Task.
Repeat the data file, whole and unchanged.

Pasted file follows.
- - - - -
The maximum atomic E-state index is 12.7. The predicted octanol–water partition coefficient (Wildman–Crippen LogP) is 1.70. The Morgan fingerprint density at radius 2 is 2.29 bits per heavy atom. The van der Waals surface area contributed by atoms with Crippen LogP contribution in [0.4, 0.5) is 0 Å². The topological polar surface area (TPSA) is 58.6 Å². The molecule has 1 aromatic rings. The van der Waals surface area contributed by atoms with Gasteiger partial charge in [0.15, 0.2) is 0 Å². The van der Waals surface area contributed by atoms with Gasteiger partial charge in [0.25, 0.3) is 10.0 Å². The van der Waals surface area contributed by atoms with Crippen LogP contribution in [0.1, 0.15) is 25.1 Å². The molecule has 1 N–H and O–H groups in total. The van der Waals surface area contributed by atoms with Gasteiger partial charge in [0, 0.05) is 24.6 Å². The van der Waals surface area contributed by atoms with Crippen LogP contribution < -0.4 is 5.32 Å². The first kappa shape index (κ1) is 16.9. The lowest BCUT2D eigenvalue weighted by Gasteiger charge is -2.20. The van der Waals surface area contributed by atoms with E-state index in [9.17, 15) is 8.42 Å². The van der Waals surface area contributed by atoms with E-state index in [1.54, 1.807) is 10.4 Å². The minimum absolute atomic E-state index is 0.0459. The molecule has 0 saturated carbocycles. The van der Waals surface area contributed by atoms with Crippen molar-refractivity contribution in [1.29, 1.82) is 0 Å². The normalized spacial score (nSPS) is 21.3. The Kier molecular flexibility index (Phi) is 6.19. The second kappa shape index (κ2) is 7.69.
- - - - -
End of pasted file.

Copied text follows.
The maximum atomic E-state index is 12.7. The predicted octanol–water partition coefficient (Wildman–Crippen LogP) is 1.70. The Morgan fingerprint density at radius 2 is 2.29 bits per heavy atom. The van der Waals surface area contributed by atoms with Crippen LogP contribution in [0.4, 0.5) is 0 Å². The topological polar surface area (TPSA) is 58.6 Å². The molecule has 1 aromatic rings. The van der Waals surface area contributed by atoms with Gasteiger partial charge in [0.15, 0.2) is 0 Å². The van der Waals surface area contributed by atoms with Gasteiger partial charge in [0.25, 0.3) is 10.0 Å². The van der Waals surface area contributed by atoms with Crippen LogP contribution in [0.1, 0.15) is 25.1 Å². The molecule has 1 N–H and O–H groups in total. The van der Waals surface area contributed by atoms with Gasteiger partial charge in [0, 0.05) is 24.6 Å². The van der Waals surface area contributed by atoms with Crippen LogP contribution < -0.4 is 5.32 Å². The first kappa shape index (κ1) is 16.9. The lowest BCUT2D eigenvalue weighted by Gasteiger charge is -2.20. The van der Waals surface area contributed by atoms with E-state index in [9.17, 15) is 8.42 Å². The van der Waals surface area contributed by atoms with E-state index in [1.54, 1.807) is 10.4 Å². The minimum absolute atomic E-state index is 0.0459. The molecule has 0 saturated carbocycles. The van der Waals surface area contributed by atoms with Crippen molar-refractivity contribution in [1.29, 1.82) is 0 Å². The normalized spacial score (nSPS) is 21.3. The Kier molecular flexibility index (Phi) is 6.19. The second kappa shape index (κ2) is 7.69.